Aerosol Light Scattering Measurements at Cape Grim Tasmania during ACE-1

Mark J. Rood, Christian M. Carrico, Rajendra Shrestha, Mathew J. Skific, Univerisity of Illinois at Urbana-Champaign, John A. Ogren, NOAA-CMDL

As part of ACE-1, total-light scattering and backscattering coefficients (sigma-tsp and sigma-bsp) of ambient aerosol were measured at Cape Grim Baseline Air Pollution Station. Such measurements will provide important parameters for this unperturbed marine site for use in chemical/radiative transfer models that predict the direct radiative effect of aerosols on climate. The controlled relative humidity (RH) nephelometry system (humidograph) measured the dependence of sigma-tsp and sigma-bsp upon RH, particle size (dp), wavelength of light (lambda), and direction of light scattered.

The humidograph employed two TSI Model 3563 nephelometers, a teflon membrane humidification system, and impactors with 10 um and 1 um size cuts. Semi-continuous operation produced a database of over 500 RH scans of sigma-tsp and sigma-bsp. The optical parameters of interest are the increase in sigma-tsp and sigma-bsp due to hygroscopic growth (f(RH)), the backscatter ratio (b), the relative contributions of coarse (dp < 10 um) and fine particles (dp < 1um) to sigma-tsp and sigma-bsp, and the Angstrom exponent ().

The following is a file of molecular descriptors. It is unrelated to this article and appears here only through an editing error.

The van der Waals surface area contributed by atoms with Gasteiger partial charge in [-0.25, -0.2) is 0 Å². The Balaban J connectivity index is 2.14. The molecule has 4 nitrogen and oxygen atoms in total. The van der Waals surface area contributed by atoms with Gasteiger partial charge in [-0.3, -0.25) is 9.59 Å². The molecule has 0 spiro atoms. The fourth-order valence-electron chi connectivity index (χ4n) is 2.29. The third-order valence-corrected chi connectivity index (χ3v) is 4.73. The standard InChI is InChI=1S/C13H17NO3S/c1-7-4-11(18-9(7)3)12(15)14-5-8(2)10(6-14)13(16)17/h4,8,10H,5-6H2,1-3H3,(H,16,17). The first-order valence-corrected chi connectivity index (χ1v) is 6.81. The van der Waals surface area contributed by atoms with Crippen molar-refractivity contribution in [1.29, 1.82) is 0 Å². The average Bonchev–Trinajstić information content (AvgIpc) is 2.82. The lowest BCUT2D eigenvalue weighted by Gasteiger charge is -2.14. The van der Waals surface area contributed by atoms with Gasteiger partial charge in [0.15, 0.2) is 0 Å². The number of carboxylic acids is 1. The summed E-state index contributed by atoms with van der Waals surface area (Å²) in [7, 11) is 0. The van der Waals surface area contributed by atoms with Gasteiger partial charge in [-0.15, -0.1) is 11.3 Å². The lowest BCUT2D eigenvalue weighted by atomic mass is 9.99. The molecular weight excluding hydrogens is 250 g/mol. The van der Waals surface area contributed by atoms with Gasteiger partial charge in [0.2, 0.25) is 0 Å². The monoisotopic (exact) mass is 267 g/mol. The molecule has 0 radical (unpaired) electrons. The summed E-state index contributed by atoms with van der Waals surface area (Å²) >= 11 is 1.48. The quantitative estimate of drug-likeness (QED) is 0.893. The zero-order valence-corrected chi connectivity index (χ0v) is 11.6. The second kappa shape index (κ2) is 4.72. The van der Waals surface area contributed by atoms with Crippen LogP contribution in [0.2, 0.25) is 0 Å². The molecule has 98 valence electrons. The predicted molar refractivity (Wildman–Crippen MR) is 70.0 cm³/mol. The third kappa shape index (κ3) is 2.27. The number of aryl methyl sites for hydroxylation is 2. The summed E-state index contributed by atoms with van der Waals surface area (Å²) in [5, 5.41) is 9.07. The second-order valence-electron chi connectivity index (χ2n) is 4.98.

Results for f(RH), b, , and fine to coarse light scattering ratios for the aerosol are presently under analysis. On average, sigma-tsp and sigma-bsp are 4.9e-6 +/- 2.2e-6 m-1 and 5.6e-7 +/- 2.4e-7 m-1 respectively at lambda = 550 nm and dp < 1 um. Low signal-to-noise ratios contribute to significant uncertainties especially in sigma-bsp during particularly clean time periods as sigma-tsp and sigma-bsp at Cape Grim are an order of magnitude lower than has been measured at an anthropogenically perturbed continental site (Bondville, IL). Preliminary results indicate mean f(RH) = 2.47 +/- 0.57 (dp < 1 um, total scatter) with 25% variation with lambda, f(RH) = 2.04 +/- 0.22 (dp < 10 um, total scatter) with 5% variation with lambda, and f(RH) = 1.6 +/- 0.2 (dp < 10 um, backscatter) with 11% variation with lambda. In comparison, this research group has measured f(RH) = 1.5 +/- 0.8 (dp < 1 um, total scatter) with 9% variation with lambda at Bondville, IL, while Charlson et al. (1992) estimated a globally averaged f(RH) = 1.7.